Tony Van was the producer in charge of localizing a Japanese RPG called The Story of Thor: Hikari wo Tsugu Mono (Ancient, 1994) for Western audiences, but received a badly translated copy of the story to work from.
In an interview for the The Game Localization Handbook, he explained: “I tried my hardest to figure it out, but was completely baffled. I was under extreme time pressure to get it out for Christmas, so I didn’t have time to contact the Japanese office to track down the original source and get it re-translated. I simply rewrote the story and dialogue using all the plot points I could understand as references and writing that sounded good to me when I didn’t understand the plot points!”
Instead of the action taking place in “the world of Thor”, the English translation located everything in “the land of Oasis” and the game was sold in North America as Beyond Oasis. Someone decided it would sell better in Europe under its original title of The Story of Thor: A Successor of the Light except it left thousands of European Sega Megadrive owners with a mystery: who the bloody Hell is Thor?
I will forever remember it as The Story of Thor because Thor is one of my personal favourites. I’ve played through it three times: the first time was in 1994 as the academic chapter of my life was coming to a close; the second time in 2006 as pure comfort gaming on an emulator; the third time, this year, was a performance for my children, who enjoyed the watching but had little interest in the doing. It can now be bought on Steam for a couple of dollars.
This recent and perhaps final playthrough was illuminating because I was simultaneously playing… dun-dun-duuuunnnn Dark Souls (From Software, 2011).
Thor is a simple RPG in which you use weapons to slash your way through legions of enemies but also employ the “Gold Armlet” to summon spirits to aid you. Most of the game is a long quest to recover the four spirits of the Armlet after which you have to take down the Big Bad who is using the “Silver Armlet” for Nefarious Purposes.
Once you have acquired a spirit, it can only be summoned if that spirit’s element is nearby: Dytto comes from water, Efreet from fire, Shade from reflections and Bow from plants. Thus the Thor player is more attentive to environment than similar games of the era because without access to the right spirit at the right time, progress is difficult or impossible.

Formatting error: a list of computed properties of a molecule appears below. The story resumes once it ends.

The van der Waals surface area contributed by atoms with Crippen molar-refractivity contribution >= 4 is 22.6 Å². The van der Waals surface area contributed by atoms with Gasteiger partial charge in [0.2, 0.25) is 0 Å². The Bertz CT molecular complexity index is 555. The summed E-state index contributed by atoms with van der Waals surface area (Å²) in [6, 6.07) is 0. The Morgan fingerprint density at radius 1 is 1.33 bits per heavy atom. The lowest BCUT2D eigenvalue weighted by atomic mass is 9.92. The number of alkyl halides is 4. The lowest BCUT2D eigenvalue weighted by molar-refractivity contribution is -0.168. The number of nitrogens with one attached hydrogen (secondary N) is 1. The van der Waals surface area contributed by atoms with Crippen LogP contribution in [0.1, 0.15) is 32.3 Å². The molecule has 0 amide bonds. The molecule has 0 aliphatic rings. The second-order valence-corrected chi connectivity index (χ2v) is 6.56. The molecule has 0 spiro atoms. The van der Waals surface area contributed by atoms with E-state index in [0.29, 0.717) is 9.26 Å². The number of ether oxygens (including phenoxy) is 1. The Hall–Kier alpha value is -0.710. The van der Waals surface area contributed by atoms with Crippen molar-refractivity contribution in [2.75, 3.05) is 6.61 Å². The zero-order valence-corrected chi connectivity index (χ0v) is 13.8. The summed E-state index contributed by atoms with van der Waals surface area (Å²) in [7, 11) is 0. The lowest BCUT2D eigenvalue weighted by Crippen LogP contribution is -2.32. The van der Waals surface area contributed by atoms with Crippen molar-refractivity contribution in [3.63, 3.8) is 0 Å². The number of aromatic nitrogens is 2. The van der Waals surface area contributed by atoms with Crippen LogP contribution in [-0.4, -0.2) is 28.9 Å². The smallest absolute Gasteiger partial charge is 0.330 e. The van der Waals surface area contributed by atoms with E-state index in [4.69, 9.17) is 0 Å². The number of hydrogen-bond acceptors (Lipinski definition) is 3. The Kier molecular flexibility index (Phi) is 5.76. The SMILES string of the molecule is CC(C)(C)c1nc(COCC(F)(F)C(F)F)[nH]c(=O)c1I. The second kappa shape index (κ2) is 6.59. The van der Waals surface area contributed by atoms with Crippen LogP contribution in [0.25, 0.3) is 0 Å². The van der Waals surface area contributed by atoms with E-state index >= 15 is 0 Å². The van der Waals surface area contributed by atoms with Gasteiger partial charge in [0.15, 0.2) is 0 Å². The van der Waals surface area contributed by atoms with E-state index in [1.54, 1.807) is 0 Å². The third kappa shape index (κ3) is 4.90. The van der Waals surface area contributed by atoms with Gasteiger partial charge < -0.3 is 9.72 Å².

Inventory management is basic. There are two inventories: one for weapons and one for food, although occasionally special magical items take up a space in your food page. All weapons, aside from your basic knife, have a limited number of uses, so you’re often hunting for more weapons to stave off the fear that you’ll have to fall back on your knife. Although I am supposed to interpret this as blades do not last forever, it somewhat feels like your swords have finite ammunition because of what we might call the “stabs remaining” count next to each weapon. (Pro tip: don’t waste those stabs on opening chests.)
While its translator considered the story baffling, Thor is minimalist when it comes to delivering narrative through the game. There are only a few folks to talk to and, as no one planted any dialogue trees in Thor, you’re there just to listen. Story beats are expressed through the fragile, haunting and occasionally bloody loud soundtrack from Yuzo Koshiro which masterfully evokes the black and white serials of the early twentieth-century. This also means the player is never in any doubt this is about good versus evil. Not like that Soleil/Crusader of Centy (Atlus, 1994), an early example of subverting traditional game symbolism… but that’s a story for another day.
There are no shops. There is definitely no gold. Although the strength of each spirit depends on how many elemental gems you’ve collected and your maximum health and magic scores will increase over the game, Thor isn’t a title where you grind for stats and experience points, because the game is a largely linear journey. Your character doesn’t really have stats to monitor and GamePro’s 1995 review described it as “definitely not for hardcore RPGers” (according to Wikipedia).
There are some obnoxious design decisions later such as jumping puzzles, aggravating boss fights over a precipice and one maddening dark hole that the game has trained you to recognise as certain death when actually it’s an exit. Also, you cannot save your game when you are inside a cave or dungeon, but that is easily resolved with an emulator.
Overall, it’s not a difficult game and having been through it twice before, I find it all quite Zen and chasing down some of the optional secrets can be fun (pro tip: not Efreet’s time trial, goddddd nooooo).
I’m playing Dark Souls for the first time and find it very much anti-Zen. It requires your full attention and shoves you into a constant sense of anxiety, an adventurer on the verge of a nervous breakdown. You cannot make your way through Dark Souls without making mistakes, yet mistakes always feel costly due to the potential loss of experience and being forced to fight your way again to the point YOU DIED. It’s Stockholm Syndrome: The Game, where players openly declare their love for a consumer product that imprisons them for hours and tortures them throughout.
I had a great urge to run away when I embarked on my Dark Souls adventure. Not because of what people had said, but because of something they hadn’t.